He’d be a veteran option in the draft for the Heat and could end up finding a nice role for a team that will be looking to be contending once again.”

NCAA Basketball: Baylor at Alabama
Alabama Crimson Tide guard JD Davison (3) drives to the basket against the Baylor Bears.
Marvin Gentry-USA TODAY Sports

ESPN (Jonathan Givony and Mike Schmitz, Feb. 23):

27. JD Davison, G, Alabama


Sports Illustrated (Jeremy Woo, Jan. 13):

25. Davison

“It’s been a bit difficult to get a handle on Davison, who brings elite run-jump athleticism in the backcourt, but doesn’t have ideal size for a combo guard and has struggled to consistently or efficiently generate offense. He’s a terrific passer, but his inability to make shots off the dribble allows defenses to sag off of him, and limits his capacity to utilize arguably his best skill. Davison doesn’t add a ton of value off the ball, which places a lot of weight on his development as a lead ballhandler and defender. His quality of play trended down in December, and despite some early lottery buzz, where he actually lands on draft night may depend on how much he can show in conference play. The returns have been somewhat mixed.”

Here is what Woo said about Davison in his top-80 big board:

“Davison has been one of the most polarizing freshman prospects, drawing a wide range of opinions from scouts as to where he deserves to be drafted. He’s an excellent run-jump athlete and quality passer, but his all-around game and decision-making skills leave something to be desired. Davison is a below-average jump shooter, especially off the dribble, and also doesn’t add a whole lot of value playing off the ball, which places a lot of weight on how quickly he can develop into a legitimate full-time lead guard. His feel for the game and tendency to float are both a bit concerning, and NBA teams will simply go underneath ball screens until he proves he can make shots off the dribble. Davison will almost certainly need G League time out of the gate, and while he’s in the first round discussion, not everyone is sold.”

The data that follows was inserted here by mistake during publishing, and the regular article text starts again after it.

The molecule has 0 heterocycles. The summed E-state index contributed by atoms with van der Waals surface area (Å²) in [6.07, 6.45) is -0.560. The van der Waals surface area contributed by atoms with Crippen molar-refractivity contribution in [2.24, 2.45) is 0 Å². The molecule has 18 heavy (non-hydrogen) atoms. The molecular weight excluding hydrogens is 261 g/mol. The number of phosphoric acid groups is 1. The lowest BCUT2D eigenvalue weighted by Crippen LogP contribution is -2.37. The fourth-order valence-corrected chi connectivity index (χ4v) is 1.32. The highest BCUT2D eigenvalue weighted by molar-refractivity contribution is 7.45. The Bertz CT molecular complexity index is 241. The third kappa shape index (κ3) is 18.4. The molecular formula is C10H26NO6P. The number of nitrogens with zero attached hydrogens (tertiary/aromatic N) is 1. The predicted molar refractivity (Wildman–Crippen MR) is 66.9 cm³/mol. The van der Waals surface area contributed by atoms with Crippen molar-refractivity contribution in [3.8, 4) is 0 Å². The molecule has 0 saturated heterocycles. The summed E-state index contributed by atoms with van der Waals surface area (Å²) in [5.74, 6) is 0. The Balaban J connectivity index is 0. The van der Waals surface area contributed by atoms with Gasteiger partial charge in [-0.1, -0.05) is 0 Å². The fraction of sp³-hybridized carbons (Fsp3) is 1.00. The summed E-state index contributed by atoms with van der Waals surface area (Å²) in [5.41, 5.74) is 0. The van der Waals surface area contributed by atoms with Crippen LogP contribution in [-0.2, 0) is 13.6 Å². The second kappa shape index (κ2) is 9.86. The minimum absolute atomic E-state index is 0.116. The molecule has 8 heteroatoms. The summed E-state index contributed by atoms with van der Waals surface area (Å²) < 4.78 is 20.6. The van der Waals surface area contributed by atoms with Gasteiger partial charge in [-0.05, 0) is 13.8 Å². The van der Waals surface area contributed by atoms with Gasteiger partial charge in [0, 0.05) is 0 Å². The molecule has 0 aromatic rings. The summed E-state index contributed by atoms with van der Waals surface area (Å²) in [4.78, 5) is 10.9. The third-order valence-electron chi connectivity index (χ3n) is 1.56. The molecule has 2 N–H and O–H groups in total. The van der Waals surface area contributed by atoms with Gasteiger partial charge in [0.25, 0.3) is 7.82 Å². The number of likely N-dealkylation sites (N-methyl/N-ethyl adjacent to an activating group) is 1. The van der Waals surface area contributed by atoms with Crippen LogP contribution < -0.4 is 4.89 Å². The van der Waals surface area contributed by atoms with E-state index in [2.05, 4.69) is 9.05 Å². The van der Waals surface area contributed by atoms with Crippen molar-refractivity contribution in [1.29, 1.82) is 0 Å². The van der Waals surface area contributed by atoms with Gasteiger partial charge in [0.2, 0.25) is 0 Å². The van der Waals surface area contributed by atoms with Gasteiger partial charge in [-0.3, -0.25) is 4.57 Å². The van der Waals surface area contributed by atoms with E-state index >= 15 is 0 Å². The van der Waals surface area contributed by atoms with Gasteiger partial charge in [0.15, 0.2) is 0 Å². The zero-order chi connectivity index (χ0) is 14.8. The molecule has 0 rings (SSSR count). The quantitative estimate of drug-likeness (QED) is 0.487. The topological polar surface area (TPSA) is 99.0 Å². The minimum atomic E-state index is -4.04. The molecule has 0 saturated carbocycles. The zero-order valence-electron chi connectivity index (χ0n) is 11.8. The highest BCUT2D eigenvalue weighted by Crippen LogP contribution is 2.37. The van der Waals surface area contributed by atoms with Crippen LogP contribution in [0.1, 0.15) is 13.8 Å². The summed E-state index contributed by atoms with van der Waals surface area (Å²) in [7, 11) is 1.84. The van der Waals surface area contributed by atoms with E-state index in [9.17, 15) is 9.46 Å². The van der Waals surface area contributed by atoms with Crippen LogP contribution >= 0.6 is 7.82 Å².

26. Walker Kessler, C, Auburn

Walker Kessler’s current Tankathon page (through Feb. 24)

NBA Draft Room:

27. Trevor Keels, G, Duke

“Keels has the tools and talents of a lottery pick but needs to be more consistent. He’s built like Lu Dort but with a much more polished offensive game.”

Sporting News (Kyle Irving, Feb. 11):

26. Blake Wesley, G, Notre Dame

“Wesley has inserted his way onto Mock Draft boards as the catalyst of Notre Dame’s surprising success. He orchestrates this team’s offense in the halfcourt, knowing when to set up his teammates or look for his own shot. He excels as a shot creator, even with an inconsistent jumper, which could be his key to becoming a solidified NBA prospect this year or down the line.”

Sportscasting (Adam Fromal, Feb. 21):

26. Wesley

“Though the shots aren’t falling during his freshman season at Notre Dame, Blake Wesley is still a born scorer who overcomes a relative lack of explosion with excellent instincts on and off the ball and the dribbling skills to break down any opponent. If the jumper starts falling, that, coupled with his stifling on-ball defense, would make him the obvious heir apparent to soon-to-be 36-year-old Kyle Lowry for the Miami Heat.”